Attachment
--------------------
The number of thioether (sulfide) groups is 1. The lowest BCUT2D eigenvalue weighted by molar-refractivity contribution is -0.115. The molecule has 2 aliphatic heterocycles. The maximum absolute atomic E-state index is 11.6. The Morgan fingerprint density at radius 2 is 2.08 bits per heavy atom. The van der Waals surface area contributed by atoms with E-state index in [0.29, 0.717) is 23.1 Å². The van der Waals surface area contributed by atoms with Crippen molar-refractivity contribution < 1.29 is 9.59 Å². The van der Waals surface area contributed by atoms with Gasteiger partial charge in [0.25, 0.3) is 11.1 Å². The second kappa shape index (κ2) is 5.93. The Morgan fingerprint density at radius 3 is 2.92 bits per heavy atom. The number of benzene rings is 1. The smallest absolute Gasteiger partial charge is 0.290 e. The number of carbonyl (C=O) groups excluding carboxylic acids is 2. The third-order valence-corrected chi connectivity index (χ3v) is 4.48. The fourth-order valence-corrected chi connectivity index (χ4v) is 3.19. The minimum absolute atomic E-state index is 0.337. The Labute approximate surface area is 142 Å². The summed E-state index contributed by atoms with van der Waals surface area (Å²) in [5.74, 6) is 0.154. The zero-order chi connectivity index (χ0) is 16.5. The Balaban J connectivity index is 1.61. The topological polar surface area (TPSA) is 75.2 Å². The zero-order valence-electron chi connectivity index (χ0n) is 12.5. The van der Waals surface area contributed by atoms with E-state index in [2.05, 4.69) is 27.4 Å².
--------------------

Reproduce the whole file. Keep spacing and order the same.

The number of thioether (sulfide) groups is 1. The lowest BCUT2D eigenvalue weighted by molar-refractivity contribution is -0.115. The molecule has 2 aliphatic heterocycles. The maximum absolute atomic E-state index is 11.6. The Morgan fingerprint density at radius 2 is 2.08 bits per heavy atom. The van der Waals surface area contributed by atoms with E-state index in [0.29, 0.717) is 23.1 Å². The van der Waals surface area contributed by atoms with Crippen molar-refractivity contribution < 1.29 is 9.59 Å². The van der Waals surface area contributed by atoms with Gasteiger partial charge in [0.25, 0.3) is 11.1 Å². The second kappa shape index (κ2) is 5.93. The Morgan fingerprint density at radius 3 is 2.92 bits per heavy atom. The number of benzene rings is 1. The smallest absolute Gasteiger partial charge is 0.290 e. The number of carbonyl (C=O) groups excluding carboxylic acids is 2. The third-order valence-corrected chi connectivity index (χ3v) is 4.48. The fourth-order valence-corrected chi connectivity index (χ4v) is 3.19. The minimum absolute atomic E-state index is 0.337. The Labute approximate surface area is 142 Å². The summed E-state index contributed by atoms with van der Waals surface area (Å²) in [5.74, 6) is 0.154. The zero-order chi connectivity index (χ0) is 16.5. The Balaban J connectivity index is 1.61. The topological polar surface area (TPSA) is 75.2 Å². The zero-order valence-electron chi connectivity index (χ0n) is 12.5. The van der Waals surface area contributed by atoms with E-state index in [2.05, 4.69) is 27.4 Å².